Los Angeles/Wilshire

Greater Wilshire is an area of Los Angeles. Its boundaries are Melrose Avenue/Hollywood to the north, La Cienega Blvd/West Hollywood to the west, the 10 Freeway to the south, and Hoover Street/Westlake to the east. The area encompasses the neighborhoods of Mid-City, Mid-Wilshire, Fairfax, Hancock Park, Windsor Square, Koreatown, and Pico-Union.

Koreatown is a major attraction and extends along Olympic Blvd from about Alvarado west to Western Ave. The majority of residents in this area are actually Hispanic, however practically all businesses are Korean.

Get in

Apart from the easy to understand but crowded road system, use a Metro train or one of the many bus routes to get in and around this pedestrian-friendly region of Los Angeles.

By train

Metro Purple Line trains (marked for Wilshire/Western) run from Downtown Union Station through the area with stops at Wilshire/Vermont, Wilshire/Normandie and terminate at Western Avenue (Koreatown).

Metro Red Line trains (marked for North Hollywood) share the same tracks from Union Station to Wilshire/Vermont, where they turn north to Hollywood, stopping at Vermont/Beverly.

By bus

Of the many routes that cover the region, the Metro Rapid 720 is good for east-west coverage along Wilshire Boulevard. The 720 starts in Santa Monica and runs down Wilshire through Downtown to East Los Angeles and Commerce, stopping only at major intersections. For local service along Wilshire, consider the less-frequent Metro Local 20.

See

Head over to Hancock Park for a peek at LA's wealthiest (but least-well known) neighborhood. Once there, walk along Larchmont Blvd and look into the overpriced but homey boutiques along Hancock Park's main street. For local Oaxacan & Salvadoran culture, walk along Pico Blvd between Vermont & Normandie (the "Byzantine Latino District") and investigate Latino Catholic imagery & icons at one of the numerous local markets before heading over to Papa Cristo's for Greek. If you're over on La Brea between 1st and 2nd, walk a block over to Sycamore to see gorgeous Art Deco homes and apartment buildings. Walk along the busy, multicultural Wilshire Blvd, the Champs Elysees of Los Angeles, between Hoover and Wilton before checking out Korean nightlife on 6th Street and Oaxacan nightlife on 8th.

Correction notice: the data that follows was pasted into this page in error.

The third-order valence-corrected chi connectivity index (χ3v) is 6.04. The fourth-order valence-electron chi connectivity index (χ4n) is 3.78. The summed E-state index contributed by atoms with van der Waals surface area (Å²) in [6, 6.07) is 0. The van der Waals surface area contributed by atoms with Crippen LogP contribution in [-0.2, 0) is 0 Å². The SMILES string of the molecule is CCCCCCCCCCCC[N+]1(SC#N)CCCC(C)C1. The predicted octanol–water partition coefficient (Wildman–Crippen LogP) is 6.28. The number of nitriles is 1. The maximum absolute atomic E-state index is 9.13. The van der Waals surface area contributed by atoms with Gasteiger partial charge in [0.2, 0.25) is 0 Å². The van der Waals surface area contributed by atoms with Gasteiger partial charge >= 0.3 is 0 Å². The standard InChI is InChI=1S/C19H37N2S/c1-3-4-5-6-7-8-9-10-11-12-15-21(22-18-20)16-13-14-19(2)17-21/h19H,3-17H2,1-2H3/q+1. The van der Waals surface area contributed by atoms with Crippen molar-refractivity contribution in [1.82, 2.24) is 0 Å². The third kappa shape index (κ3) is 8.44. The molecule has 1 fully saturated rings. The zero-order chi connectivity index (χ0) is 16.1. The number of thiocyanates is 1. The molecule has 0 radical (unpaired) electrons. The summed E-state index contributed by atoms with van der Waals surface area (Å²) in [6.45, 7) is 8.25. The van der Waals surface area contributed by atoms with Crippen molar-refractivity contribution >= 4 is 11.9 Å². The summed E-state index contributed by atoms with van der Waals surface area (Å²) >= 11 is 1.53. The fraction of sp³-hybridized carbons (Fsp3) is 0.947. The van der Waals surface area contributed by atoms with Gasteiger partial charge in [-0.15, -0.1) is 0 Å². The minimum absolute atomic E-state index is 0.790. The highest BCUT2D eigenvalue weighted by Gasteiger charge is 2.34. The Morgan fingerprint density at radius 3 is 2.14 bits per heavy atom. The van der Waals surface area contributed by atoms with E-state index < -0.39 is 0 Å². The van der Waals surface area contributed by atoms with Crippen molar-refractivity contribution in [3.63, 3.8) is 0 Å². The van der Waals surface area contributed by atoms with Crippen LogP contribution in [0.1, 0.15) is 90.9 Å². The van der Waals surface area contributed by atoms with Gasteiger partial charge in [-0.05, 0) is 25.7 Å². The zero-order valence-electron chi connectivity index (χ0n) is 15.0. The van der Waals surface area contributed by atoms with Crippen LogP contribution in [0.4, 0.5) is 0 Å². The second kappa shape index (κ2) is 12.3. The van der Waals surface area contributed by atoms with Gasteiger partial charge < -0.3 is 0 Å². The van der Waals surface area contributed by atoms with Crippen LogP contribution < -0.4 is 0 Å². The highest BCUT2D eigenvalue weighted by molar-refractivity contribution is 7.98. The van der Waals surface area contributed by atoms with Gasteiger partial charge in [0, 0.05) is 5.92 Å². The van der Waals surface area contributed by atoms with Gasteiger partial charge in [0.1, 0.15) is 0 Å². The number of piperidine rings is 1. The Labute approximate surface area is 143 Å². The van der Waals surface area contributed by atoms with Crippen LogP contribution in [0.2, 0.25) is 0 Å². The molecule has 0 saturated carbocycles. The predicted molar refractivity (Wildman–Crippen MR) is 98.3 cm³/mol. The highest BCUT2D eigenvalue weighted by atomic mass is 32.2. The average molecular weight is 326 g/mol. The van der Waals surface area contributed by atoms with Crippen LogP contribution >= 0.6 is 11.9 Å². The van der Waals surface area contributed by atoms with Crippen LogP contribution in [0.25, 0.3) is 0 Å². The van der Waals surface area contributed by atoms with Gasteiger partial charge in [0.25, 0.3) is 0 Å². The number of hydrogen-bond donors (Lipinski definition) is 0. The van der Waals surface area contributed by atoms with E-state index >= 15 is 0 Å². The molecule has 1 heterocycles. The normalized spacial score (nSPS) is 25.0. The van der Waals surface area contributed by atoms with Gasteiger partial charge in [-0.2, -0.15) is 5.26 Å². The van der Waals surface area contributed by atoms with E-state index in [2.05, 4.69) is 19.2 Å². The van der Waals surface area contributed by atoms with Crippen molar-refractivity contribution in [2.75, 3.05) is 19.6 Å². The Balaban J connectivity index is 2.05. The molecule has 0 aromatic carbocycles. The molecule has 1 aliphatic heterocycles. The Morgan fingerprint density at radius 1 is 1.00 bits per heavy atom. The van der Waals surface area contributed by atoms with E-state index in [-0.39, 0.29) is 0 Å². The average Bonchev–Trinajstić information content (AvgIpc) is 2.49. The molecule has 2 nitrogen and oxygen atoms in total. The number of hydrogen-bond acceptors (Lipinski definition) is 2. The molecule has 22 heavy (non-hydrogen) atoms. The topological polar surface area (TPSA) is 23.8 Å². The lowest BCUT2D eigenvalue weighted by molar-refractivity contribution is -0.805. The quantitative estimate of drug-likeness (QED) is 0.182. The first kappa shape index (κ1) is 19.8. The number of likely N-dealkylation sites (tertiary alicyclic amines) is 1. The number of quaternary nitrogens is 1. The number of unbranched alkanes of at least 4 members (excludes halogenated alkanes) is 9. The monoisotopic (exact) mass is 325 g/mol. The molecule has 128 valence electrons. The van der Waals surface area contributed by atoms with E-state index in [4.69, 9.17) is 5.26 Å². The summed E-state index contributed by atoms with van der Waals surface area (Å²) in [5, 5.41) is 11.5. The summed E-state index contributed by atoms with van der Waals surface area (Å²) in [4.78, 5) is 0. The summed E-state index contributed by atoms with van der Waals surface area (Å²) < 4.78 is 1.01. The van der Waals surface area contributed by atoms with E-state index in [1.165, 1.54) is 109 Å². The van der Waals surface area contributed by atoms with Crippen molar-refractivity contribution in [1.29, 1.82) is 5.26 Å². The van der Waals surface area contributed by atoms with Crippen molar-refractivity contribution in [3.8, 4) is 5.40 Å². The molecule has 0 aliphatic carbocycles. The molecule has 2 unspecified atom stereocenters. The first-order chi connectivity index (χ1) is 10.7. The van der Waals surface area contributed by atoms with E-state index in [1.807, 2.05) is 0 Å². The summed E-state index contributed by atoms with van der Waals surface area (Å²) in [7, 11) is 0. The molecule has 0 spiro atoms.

Museums

Mammoths in the La Brea Tar Pits

Photo galleries

La Brea Ave has a string of great photo galleries with changing exhibitions - a great place to see excellent photography, and if you can afford it, to buy some. Wilshire and Beverly Blvd also have several dotted around.

Do

Buy

Trolley passing through The Grove

Shop along La Brea between 1st & 2nd for a good selection of vintage as well as expensive jeans.

Eat

This page uses the following price ranges for a typical meal for one, including soft drink:
Budget Under $10
Mid-range $10 - $20
Splurge Over $20

Eating one's way through Koreatown is an adventure that could take years. Korean restaurants tend to specialize in one thing or another and are pleasantly surprised when outsiders show up and take an interest. Koreans in Los Angeles and in the mother country are now affluent enough to explore their own specialty foods and regional cuisines. This evolving scene seems less formal and more accessible to outsiders than Japanese or Chinese counterparts. Local Channel 18 (KCSI) runs foodie shows that are often captioned in English.

Apart from the ubiquitous Korean frozen yogurt shops (most famously, Pinkberry) and the numerous soju & norebang(karaoke bars, try one of the Korean BBQ places at Chapman Market along 6th a few blocks west of Vermont Ave for delectable Korean meat.

Budget

Mid-range

  •   BCD Tofu House (Wilshire and Kingsley), 3575 Wilshire Blvd,  +1 213 382-6677. 24 hours daily.
  •   BCD Tofu House (Western and 9th), 869 S Western Ave,  +1 213 380-3807. 24 hours daily.

Splurge

Drink

Sleep

Connect

Go next

Routes through Wilshire

Santa Monica West LA  W  E  Downtown L.A. San Bernardino
END  W  E  Westlake Downtown L.A.


This article is issued from Wikivoyage - version of the Sunday, December 20, 2015. The text is available under the Creative Commons Attribution/Share Alike but additional terms may apply for the media files.